A bit of history about Shodo

In Japan, Chinese characters have a long and illustrious history. Around the fifth century A.D., or around 1,500 years ago, Chinese letters or kanji were brought to Japan from Korea or China.

Since then, the Japanese have practiced Chinese character calligraphy, or shodo (“the way of writing”), drawing on Chinese heritage and producing famous calligraphers of their own.

Read more about Shodo history.

Shodo Education | Japanese calligraphy

Shodo is a compulsory topic in Japanese elementary schools, as well as an elective in junior and senior high school. However, at this level, Shuji (literally, “lettering practice”) is used to teach the fundamentals of using the brush and constructing the letters, as well as the characters themselves.

Shodo, on the other hand, strives to be an art form and is reserved for individuals who have mastered the fundamentals of Shuji.

Calligraphy is a common hobby among adults in Japan, and most children study it in elementary school. The significance put on the sequence in which the strokes of letters are drawn is an intriguing element of Japanese writing that continues over to calligraphy.

There are three primary writing styles. Beginners generally learn the block (Kaisho) style first since it is the most basic and easiest to write. Following the mastery of this technique, practitioners generally go to the semi-cursive (Gyosho) style before moving on to the cursive (Sosho). It usually requires a lot of practice to master the Sosho style.

Block style (kaisho) - semi-cursive writing style (gyosho) - cursive writing style (sosho)

Block style (kaisho) – semi-cursive writing style (gyosho) – cursive writing style (sosho)

There are a few temples and culture institutes where travelers may take English-language calligraphy courses for beginners. Although they are available across the country, they are more readily available in tourist destinations and historic areas, such as Kyoto and Tokyo.

Such activities may be found at local tourist information offices and on vacation activity websites like Voyagin.

A typical Japanese calligraphy experience includes learning about the history of the trade before being taught through various methods. The participants are then given the opportunity to practice writing specific sets of kanji while under the supervision of the teacher. At the end of the session, participants are typically allowed to pack some of their work in a safe manner to take home with them.

Shodo lessons are usually between 2000 and 5000 yen per person and last 1-2 hours. Reservations are frequently necessary.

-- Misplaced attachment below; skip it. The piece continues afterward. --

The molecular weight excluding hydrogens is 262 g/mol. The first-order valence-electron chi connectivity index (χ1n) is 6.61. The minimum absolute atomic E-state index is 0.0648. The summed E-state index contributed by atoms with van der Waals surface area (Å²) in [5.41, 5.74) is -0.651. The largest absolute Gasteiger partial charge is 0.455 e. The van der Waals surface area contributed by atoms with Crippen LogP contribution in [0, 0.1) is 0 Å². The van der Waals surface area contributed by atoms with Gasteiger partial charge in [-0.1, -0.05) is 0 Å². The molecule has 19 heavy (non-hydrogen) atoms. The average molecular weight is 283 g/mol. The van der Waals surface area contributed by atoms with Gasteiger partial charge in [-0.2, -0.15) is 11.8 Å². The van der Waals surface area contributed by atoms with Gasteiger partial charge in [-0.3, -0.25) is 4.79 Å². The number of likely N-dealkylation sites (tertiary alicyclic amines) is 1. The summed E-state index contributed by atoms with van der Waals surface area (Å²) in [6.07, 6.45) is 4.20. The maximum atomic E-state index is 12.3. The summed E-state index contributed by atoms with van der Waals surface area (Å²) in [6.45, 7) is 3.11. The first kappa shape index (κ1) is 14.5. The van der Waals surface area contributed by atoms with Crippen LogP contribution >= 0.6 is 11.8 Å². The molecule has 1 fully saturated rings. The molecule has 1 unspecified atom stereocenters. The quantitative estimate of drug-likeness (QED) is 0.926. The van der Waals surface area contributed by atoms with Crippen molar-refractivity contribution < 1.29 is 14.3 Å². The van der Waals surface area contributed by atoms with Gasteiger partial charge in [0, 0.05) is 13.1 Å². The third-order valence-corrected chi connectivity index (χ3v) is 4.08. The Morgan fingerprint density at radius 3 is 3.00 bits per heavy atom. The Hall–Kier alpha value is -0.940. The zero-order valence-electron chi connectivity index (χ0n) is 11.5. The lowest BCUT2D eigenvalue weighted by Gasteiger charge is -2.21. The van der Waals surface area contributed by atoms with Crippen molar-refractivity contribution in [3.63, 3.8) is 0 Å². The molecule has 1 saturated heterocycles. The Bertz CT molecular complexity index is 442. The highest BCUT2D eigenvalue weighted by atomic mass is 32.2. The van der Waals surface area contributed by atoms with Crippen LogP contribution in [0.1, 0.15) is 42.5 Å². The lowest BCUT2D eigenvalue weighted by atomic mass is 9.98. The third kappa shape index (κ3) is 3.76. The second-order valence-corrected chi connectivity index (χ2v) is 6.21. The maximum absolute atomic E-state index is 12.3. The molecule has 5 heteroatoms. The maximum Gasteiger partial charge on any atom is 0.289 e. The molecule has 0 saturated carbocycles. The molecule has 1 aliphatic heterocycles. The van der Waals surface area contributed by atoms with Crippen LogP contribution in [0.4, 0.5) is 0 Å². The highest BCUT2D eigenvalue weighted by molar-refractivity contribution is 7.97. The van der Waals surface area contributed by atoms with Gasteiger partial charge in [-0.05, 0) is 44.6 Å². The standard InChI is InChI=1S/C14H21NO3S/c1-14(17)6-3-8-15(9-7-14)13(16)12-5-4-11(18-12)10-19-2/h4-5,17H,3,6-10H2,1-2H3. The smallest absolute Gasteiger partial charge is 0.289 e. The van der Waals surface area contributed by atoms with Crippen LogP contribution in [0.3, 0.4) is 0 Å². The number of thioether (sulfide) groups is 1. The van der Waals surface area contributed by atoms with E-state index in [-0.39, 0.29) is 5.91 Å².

Tools and implements used for Shodo – Japanese calligraphy

A calligraphy set includes the following items:

  • Shitajiki is a Japanese word that means “soft mat.” It provides a soft, pleasant writing surface.
  • Bunchin: A metal stick used to keep the paper weighted down while writing.
  • Hanshi: Special calligraphy paper that is very thin.
  • Brush: Fude. A bigger brush is used to write the major characters, while a smaller brush is used to write the artist’s name. The tiny brush, on the other hand, may be used to draw the characters.
  • Suzuri: A large black ink jar.
  • Sumi: A solid black substance that must be rubbed in water in the Suzuri to make black ink, which is then used to write. Instead, “instant ink” in bottles is also available.

Basic Strokes of Eiji-happo

Although Japanese characters are made up of a variety of strokes, a beginner should start with the eight most fundamental strokes. It’s the character for “eternal,” or Ei, which is made up of eight strokes.

The “‘eternal’ character eight directions,” or Eijihappo, is named after these eight strokes, which go in eight distinct directions.

Eiji-happo: the essential kanji strokes | Japanese calligraphy

As the above image illustrates, the eight “directions” (or strokes) form the character for “eternal.”

Chinese English Japanese
soku dot ten
roku horizontal stroke yokoga
do vertical stroke tatega
teki upflick from a horizontal or vertical stroke hane
saku rightward upflick migihane
ryaku leftward downstroke hidaribarai
taku leftward downflick hidarihane
taku rightward downstroke migibarai

Nearly all Japanese characters use a combination of at least some of these strokes.

Drawings in ink

Shodo art drawings

Shodo pieces of art are frequently placed in the alcove (床の間, tokonoma) of Japanese tatami rooms. The Japanese tea ceremony includes the use of hanging scrolls (掛け軸, kakejiku) showing Japanese calligraphy.

Ink and fude brushes are also used in 墨絵, sumi-e (ink-wash painting). Sumi-e attempts to capture the spirit or essence of an object. The goal, as with shod, is not to replicate the real appearance of the item being portrayed.

Above all, it is important to focus on the overall picture rather than the specifics. Sometimes ink-wash paintings are mixed with written calligraphy.

Japanese calligraphy is a millennia-old art form that continues to exist now and reflects Japanese culture and aesthetics. It is a popular cultural activity that you will have the opportunity to enjoy in Japan because it is one of the most popular and important traditional art forms.


Until next post.

Sayōnara (さようなら)


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